New 'Hidden from Google' website lists 'censored' links

Website challenges 'right to be forgotten' by archiving 'actions of censorship' online

The Google search page
(Image credit: NICHOLAS KAMM/AFP/Getty Images)

A new website which lists links to information Google was forced to remove under the 'right to be forgotten' ruling has been launched.

Hidden from Google was set up by a US web developer last month to verify and publish links to articles which are being "censored" by search engines under the European Court of Justice ruling.

In May, Europe's highest court ruled that people have the right to be forgotten, forcing Google to remove links in its search results that are "inadequate, irrelevant or no longer relevant".

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Campaigners called the ruling a violation of free speech, which has "worrying implications".

"It is not as if the links are going away, it is just Google results within Europe that they are removed from", site developer Afaq Tariq told the BBC.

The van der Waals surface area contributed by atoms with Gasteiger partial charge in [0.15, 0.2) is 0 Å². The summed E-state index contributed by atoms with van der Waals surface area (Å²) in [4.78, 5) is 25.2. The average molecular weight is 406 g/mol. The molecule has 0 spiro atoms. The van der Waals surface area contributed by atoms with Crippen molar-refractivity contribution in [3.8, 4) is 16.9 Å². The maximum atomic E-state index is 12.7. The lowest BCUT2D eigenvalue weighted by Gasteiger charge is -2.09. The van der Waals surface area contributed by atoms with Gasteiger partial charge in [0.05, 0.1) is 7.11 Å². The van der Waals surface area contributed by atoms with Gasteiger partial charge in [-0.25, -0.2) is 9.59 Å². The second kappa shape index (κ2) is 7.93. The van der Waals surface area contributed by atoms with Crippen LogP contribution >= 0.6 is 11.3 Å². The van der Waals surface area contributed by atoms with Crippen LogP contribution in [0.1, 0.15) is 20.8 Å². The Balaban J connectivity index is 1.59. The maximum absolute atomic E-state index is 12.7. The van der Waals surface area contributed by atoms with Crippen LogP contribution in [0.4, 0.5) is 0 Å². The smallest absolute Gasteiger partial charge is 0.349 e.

He explained that his website uses a "community of users, journalists and advocates" to verify and curate links that Google has removed from its results.

The authors describe it as "a way of archiving the actions of censorship on the internet", saying the reader should decide whether "our liberties are being upheld or violated" by the ruling.

Links that have so far disappeared from Google include those to a BBC article about Carlos Silvino, a convicted sex offender, and a Daily Express article about George Osborne's brother, Adam Osborne, and his conversion to Islam.

Hidden from Google links and mentions will now show up in Google results. It is expected that users will have to re-file a separate right to be forgotten plea if they want the new links to be removed.

The BBC's Kevin Rawlinson describes this as "the Streisand effect", where "demanding silence on a subject only serves to draw more attention to it".

Google receives at least 1,000 requests per day. To date, the search engine has been asked to remove more than a quarter of a million links, after over 70,000 requests were made.

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